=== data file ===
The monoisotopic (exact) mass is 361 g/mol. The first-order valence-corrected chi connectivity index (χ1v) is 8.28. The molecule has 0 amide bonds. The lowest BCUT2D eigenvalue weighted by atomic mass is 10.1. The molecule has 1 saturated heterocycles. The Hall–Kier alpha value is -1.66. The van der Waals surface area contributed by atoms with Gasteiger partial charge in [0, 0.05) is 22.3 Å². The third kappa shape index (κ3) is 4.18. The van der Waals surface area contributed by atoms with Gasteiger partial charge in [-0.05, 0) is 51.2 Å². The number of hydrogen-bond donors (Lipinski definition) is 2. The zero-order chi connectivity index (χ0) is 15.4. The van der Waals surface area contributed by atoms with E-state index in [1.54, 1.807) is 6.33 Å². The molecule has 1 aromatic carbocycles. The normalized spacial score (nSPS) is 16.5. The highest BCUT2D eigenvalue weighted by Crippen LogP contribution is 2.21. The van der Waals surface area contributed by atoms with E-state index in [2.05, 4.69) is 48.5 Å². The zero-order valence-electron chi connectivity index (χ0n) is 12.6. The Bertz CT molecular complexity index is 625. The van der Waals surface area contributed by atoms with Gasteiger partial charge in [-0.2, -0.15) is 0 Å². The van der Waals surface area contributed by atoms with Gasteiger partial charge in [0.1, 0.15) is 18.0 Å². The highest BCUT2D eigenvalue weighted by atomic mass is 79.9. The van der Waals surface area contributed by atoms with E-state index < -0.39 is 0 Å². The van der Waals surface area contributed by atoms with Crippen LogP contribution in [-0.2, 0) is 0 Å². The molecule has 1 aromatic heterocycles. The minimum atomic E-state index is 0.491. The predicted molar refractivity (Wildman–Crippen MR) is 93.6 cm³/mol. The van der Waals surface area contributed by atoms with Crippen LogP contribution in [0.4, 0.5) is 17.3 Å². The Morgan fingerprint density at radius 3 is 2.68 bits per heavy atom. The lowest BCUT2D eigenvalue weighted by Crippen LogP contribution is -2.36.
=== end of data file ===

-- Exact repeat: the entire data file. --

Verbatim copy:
The monoisotopic (exact) mass is 361 g/mol. The first-order valence-corrected chi connectivity index (χ1v) is 8.28. The molecule has 0 amide bonds. The lowest BCUT2D eigenvalue weighted by atomic mass is 10.1. The molecule has 1 saturated heterocycles. The Hall–Kier alpha value is -1.66. The van der Waals surface area contributed by atoms with Gasteiger partial charge in [0, 0.05) is 22.3 Å². The third kappa shape index (κ3) is 4.18. The van der Waals surface area contributed by atoms with Gasteiger partial charge in [-0.05, 0) is 51.2 Å². The number of hydrogen-bond donors (Lipinski definition) is 2. The zero-order chi connectivity index (χ0) is 15.4. The van der Waals surface area contributed by atoms with E-state index in [1.54, 1.807) is 6.33 Å². The molecule has 1 aromatic carbocycles. The normalized spacial score (nSPS) is 16.5. The highest BCUT2D eigenvalue weighted by Crippen LogP contribution is 2.21. The van der Waals surface area contributed by atoms with E-state index in [2.05, 4.69) is 48.5 Å². The zero-order valence-electron chi connectivity index (χ0n) is 12.6. The Bertz CT molecular complexity index is 625. The van der Waals surface area contributed by atoms with Gasteiger partial charge in [-0.2, -0.15) is 0 Å². The van der Waals surface area contributed by atoms with Gasteiger partial charge in [0.1, 0.15) is 18.0 Å². The highest BCUT2D eigenvalue weighted by atomic mass is 79.9. The van der Waals surface area contributed by atoms with E-state index < -0.39 is 0 Å². The van der Waals surface area contributed by atoms with Crippen LogP contribution in [-0.2, 0) is 0 Å². The molecule has 1 aromatic heterocycles. The minimum atomic E-state index is 0.491. The predicted molar refractivity (Wildman–Crippen MR) is 93.6 cm³/mol. The van der Waals surface area contributed by atoms with Crippen LogP contribution in [0.4, 0.5) is 17.3 Å². The Morgan fingerprint density at radius 3 is 2.68 bits per heavy atom. The lowest BCUT2D eigenvalue weighted by Crippen LogP contribution is -2.36.